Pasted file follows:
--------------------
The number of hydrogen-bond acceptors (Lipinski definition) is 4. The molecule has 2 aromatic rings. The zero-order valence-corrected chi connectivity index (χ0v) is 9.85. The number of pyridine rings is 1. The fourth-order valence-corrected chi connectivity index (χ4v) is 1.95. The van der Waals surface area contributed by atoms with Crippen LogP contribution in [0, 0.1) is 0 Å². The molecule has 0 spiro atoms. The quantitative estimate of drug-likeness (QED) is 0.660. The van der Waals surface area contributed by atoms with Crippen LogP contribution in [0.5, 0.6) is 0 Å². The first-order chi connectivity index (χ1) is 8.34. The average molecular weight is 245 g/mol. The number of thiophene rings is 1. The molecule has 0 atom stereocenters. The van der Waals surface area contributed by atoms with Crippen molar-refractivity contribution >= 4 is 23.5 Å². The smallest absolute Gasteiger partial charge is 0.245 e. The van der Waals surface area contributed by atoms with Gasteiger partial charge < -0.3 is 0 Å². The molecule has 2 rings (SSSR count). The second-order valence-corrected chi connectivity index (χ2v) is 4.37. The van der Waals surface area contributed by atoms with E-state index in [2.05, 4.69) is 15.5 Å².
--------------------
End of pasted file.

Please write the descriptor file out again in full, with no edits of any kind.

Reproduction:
The number of hydrogen-bond acceptors (Lipinski definition) is 4. The molecule has 2 aromatic rings. The zero-order valence-corrected chi connectivity index (χ0v) is 9.85. The number of pyridine rings is 1. The fourth-order valence-corrected chi connectivity index (χ4v) is 1.95. The van der Waals surface area contributed by atoms with Crippen LogP contribution in [0, 0.1) is 0 Å². The molecule has 0 spiro atoms. The quantitative estimate of drug-likeness (QED) is 0.660. The van der Waals surface area contributed by atoms with Crippen LogP contribution in [0.5, 0.6) is 0 Å². The first-order chi connectivity index (χ1) is 8.34. The average molecular weight is 245 g/mol. The number of thiophene rings is 1. The molecule has 0 atom stereocenters. The van der Waals surface area contributed by atoms with Crippen molar-refractivity contribution >= 4 is 23.5 Å². The smallest absolute Gasteiger partial charge is 0.245 e. The van der Waals surface area contributed by atoms with Gasteiger partial charge < -0.3 is 0 Å². The molecule has 2 rings (SSSR count). The second-order valence-corrected chi connectivity index (χ2v) is 4.37. The van der Waals surface area contributed by atoms with E-state index in [2.05, 4.69) is 15.5 Å².